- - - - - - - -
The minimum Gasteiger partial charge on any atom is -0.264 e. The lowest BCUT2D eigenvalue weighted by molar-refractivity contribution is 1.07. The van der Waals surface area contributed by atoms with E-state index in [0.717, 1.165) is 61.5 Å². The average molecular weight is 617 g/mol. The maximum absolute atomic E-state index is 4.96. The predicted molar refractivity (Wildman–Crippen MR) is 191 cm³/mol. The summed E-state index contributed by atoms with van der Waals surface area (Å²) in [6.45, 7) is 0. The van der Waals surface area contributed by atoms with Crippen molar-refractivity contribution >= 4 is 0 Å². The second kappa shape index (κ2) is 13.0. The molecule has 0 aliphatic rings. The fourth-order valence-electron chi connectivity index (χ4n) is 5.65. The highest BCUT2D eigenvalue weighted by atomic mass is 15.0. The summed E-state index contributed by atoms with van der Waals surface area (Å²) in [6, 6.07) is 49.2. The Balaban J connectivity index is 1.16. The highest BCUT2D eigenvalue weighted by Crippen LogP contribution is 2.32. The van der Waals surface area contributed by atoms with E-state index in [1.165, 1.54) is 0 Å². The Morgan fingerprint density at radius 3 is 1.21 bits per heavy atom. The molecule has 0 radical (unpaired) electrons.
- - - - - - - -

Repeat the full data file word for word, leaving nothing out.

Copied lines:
The minimum Gasteiger partial charge on any atom is -0.264 e. The lowest BCUT2D eigenvalue weighted by molar-refractivity contribution is 1.07. The van der Waals surface area contributed by atoms with E-state index in [0.717, 1.165) is 61.5 Å². The average molecular weight is 617 g/mol. The maximum absolute atomic E-state index is 4.96. The predicted molar refractivity (Wildman–Crippen MR) is 191 cm³/mol. The summed E-state index contributed by atoms with van der Waals surface area (Å²) in [6.45, 7) is 0. The van der Waals surface area contributed by atoms with Crippen molar-refractivity contribution >= 4 is 0 Å². The second kappa shape index (κ2) is 13.0. The molecule has 0 aliphatic rings. The fourth-order valence-electron chi connectivity index (χ4n) is 5.65. The highest BCUT2D eigenvalue weighted by atomic mass is 15.0. The summed E-state index contributed by atoms with van der Waals surface area (Å²) in [6, 6.07) is 49.2. The Balaban J connectivity index is 1.16. The highest BCUT2D eigenvalue weighted by Crippen LogP contribution is 2.32. The van der Waals surface area contributed by atoms with E-state index in [1.165, 1.54) is 0 Å². The Morgan fingerprint density at radius 3 is 1.21 bits per heavy atom. The molecule has 0 radical (unpaired) electrons.